Five aboard Titan died in ‘catastrophic implosion’

Five aboard Titan died in ‘catastrophic implosion.png

Five people have died in the missing submersible, Titan, the US Coast Guard confirmed on Thursday.

The coast guard said a remotely operated vehicle (ROV) deployed from a Canadian ship had discovered the wreckage of the Titan in a debris field approximately 1 600 feet off the bow of the Titanic.

“The ROV deployed to the Canadian vessel Horizon Arctic discovered the tail section of the 21-foot submersible, Titan, that went missing Sunday,” the US Coast Guard said in a statement.

“Experts from within the unified command are evaluating the imagery and debris while continuing the ROV’s search efforts near the Titanic to locate additional portions of the Titan.”

The coast guard said the five people aboard the vessel had died in what appears to have been a “catastrophic implosion”. The vessel was lost during its voyage to the century-old Titanic wreck that lies four kilometres below the surface of the ocean.

OceanGate Expeditions, the US company that operated the submersible, said in a statement that “these men were true explorers who shared a distinct spirit of adventure, and a deep passion for exploring and protecting the world’s oceans.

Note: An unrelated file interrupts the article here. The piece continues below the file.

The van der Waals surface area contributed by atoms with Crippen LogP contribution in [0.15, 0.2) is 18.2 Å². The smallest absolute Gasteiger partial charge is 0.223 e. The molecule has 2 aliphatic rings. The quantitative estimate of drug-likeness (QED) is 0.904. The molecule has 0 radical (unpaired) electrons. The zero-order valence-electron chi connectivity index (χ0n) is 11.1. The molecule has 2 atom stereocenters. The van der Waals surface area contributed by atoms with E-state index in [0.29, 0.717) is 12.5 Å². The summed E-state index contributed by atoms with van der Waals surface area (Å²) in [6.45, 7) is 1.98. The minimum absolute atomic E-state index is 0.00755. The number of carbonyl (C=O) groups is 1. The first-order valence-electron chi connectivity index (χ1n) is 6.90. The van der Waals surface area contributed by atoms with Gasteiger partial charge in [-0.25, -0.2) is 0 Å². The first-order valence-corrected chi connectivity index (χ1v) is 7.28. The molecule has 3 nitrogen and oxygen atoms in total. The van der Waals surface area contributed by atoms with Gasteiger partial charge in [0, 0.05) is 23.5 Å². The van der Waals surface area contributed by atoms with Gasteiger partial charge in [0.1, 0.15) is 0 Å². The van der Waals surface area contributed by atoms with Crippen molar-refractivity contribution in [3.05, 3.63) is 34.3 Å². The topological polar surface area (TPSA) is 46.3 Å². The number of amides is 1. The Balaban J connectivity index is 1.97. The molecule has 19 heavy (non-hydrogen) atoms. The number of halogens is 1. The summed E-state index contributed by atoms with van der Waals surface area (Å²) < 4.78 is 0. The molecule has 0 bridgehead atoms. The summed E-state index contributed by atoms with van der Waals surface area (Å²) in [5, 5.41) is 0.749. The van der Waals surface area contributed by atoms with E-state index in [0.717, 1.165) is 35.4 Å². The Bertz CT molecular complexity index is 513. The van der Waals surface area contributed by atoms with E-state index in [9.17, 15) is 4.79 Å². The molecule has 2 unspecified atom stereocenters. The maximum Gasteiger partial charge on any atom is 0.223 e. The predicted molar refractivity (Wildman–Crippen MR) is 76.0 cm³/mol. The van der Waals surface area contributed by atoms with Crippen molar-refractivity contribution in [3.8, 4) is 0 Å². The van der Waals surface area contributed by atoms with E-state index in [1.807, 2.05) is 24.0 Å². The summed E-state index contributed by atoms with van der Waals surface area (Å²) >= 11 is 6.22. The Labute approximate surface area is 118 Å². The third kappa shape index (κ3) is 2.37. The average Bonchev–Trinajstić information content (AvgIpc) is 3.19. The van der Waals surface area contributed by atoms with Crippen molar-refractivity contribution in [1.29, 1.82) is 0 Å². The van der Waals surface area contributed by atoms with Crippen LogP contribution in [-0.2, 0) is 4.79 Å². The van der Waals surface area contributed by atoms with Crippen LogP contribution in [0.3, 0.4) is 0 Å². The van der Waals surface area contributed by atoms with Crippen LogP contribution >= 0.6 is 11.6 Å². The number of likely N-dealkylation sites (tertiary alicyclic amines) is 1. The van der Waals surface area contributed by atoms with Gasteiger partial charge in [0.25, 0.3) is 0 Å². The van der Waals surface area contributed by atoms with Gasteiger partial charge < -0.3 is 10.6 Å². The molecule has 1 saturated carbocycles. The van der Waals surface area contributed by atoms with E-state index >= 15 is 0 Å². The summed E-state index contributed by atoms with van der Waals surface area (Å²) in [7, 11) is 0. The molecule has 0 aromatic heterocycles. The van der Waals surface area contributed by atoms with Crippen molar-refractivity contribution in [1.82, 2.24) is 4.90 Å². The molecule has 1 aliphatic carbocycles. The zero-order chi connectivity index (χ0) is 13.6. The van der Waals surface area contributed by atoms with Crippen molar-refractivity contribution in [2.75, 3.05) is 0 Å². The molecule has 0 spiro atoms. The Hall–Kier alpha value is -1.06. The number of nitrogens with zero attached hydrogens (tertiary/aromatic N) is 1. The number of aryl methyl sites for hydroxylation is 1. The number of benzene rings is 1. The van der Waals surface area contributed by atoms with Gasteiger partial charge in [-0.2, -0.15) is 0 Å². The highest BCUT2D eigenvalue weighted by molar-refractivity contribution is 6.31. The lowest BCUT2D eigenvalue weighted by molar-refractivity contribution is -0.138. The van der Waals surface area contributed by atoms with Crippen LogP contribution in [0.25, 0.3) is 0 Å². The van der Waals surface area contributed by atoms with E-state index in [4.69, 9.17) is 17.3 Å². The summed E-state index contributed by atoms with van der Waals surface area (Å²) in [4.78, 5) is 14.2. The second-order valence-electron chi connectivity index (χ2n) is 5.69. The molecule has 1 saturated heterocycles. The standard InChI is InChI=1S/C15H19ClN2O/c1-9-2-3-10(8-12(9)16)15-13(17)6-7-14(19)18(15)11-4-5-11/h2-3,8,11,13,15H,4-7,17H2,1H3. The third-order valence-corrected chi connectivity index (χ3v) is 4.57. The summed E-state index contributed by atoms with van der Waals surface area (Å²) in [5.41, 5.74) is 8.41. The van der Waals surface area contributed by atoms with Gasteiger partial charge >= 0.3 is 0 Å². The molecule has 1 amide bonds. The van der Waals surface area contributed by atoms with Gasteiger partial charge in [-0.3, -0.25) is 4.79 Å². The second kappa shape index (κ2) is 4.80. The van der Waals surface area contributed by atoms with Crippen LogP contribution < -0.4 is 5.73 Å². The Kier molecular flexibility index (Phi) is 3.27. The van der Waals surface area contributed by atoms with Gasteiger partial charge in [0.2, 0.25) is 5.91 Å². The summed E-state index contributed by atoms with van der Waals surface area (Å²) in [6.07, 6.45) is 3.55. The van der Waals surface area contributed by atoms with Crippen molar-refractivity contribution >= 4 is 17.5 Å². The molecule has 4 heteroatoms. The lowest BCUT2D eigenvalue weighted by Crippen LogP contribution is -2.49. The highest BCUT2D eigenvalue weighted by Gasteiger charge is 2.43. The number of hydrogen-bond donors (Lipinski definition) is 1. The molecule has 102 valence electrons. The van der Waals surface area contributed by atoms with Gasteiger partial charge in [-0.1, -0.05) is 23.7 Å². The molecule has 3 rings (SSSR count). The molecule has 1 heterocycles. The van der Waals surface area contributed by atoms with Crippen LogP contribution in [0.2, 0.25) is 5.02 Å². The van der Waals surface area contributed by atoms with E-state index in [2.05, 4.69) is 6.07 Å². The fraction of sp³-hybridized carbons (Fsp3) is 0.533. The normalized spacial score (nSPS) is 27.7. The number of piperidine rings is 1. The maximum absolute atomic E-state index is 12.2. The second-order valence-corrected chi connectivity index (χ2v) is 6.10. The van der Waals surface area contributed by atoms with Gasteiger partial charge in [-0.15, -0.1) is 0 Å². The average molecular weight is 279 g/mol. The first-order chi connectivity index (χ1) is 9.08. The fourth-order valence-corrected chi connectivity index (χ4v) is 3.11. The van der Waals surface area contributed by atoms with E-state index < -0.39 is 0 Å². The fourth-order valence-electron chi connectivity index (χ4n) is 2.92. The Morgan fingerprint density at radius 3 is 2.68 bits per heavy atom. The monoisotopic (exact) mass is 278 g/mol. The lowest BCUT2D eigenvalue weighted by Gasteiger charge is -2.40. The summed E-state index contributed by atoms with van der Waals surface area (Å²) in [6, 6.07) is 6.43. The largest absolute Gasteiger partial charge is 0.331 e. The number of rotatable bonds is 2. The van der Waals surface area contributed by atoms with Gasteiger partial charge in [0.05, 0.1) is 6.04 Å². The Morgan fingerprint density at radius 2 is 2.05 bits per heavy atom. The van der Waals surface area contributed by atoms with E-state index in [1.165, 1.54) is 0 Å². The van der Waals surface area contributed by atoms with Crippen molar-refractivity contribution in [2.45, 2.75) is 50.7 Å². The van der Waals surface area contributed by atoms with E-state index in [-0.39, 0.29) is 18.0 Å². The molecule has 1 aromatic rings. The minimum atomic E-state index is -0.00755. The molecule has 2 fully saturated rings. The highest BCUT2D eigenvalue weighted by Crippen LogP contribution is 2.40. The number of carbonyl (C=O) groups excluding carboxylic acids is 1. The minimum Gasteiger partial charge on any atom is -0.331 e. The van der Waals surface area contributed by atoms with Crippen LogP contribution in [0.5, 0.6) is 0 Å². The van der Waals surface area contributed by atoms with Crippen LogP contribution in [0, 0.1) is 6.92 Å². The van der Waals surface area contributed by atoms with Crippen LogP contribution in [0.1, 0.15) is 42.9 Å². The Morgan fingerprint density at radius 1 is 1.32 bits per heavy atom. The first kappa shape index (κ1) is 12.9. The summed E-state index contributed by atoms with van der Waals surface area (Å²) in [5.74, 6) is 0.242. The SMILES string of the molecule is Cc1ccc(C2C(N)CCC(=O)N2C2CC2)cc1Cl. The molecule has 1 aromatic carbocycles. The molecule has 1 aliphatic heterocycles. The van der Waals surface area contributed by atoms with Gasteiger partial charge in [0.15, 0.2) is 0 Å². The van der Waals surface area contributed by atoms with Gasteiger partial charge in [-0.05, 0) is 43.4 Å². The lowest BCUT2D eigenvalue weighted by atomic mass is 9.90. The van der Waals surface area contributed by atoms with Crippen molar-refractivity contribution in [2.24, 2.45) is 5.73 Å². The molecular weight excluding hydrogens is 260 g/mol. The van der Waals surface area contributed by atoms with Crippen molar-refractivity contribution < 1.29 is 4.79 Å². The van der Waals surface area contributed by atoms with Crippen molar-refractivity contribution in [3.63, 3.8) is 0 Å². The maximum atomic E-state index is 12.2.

“Our hearts are with these five souls and every member of their families during this tragic time.”

US Coast Guard Rear Admiral John Mauger said at a media briefing that the debris found was “consistent with a catastrophic implosion of the vehicle”.

According to Reuters, the five people aboard included the British billionaire and explorer Hamish Harding, 58; Pakistani-born business magnate Shahzada Dawood, 48, and his 19-year-old son, Suleman, both British citizens; French oceanographer and Titanic expert Paul-Henri Nargeolet, 77, who had visited the wreck dozens of times; and Stockton Rush, the American founder and chief executive of OceanGate, who was piloting the submersible.

Rescue teams from several countries spent the whole of this week searching thousands of square miles of open seas with planes and ships for any sign of the 6.7-metre Titan. The search covered more than 16 000 square km of ocean.

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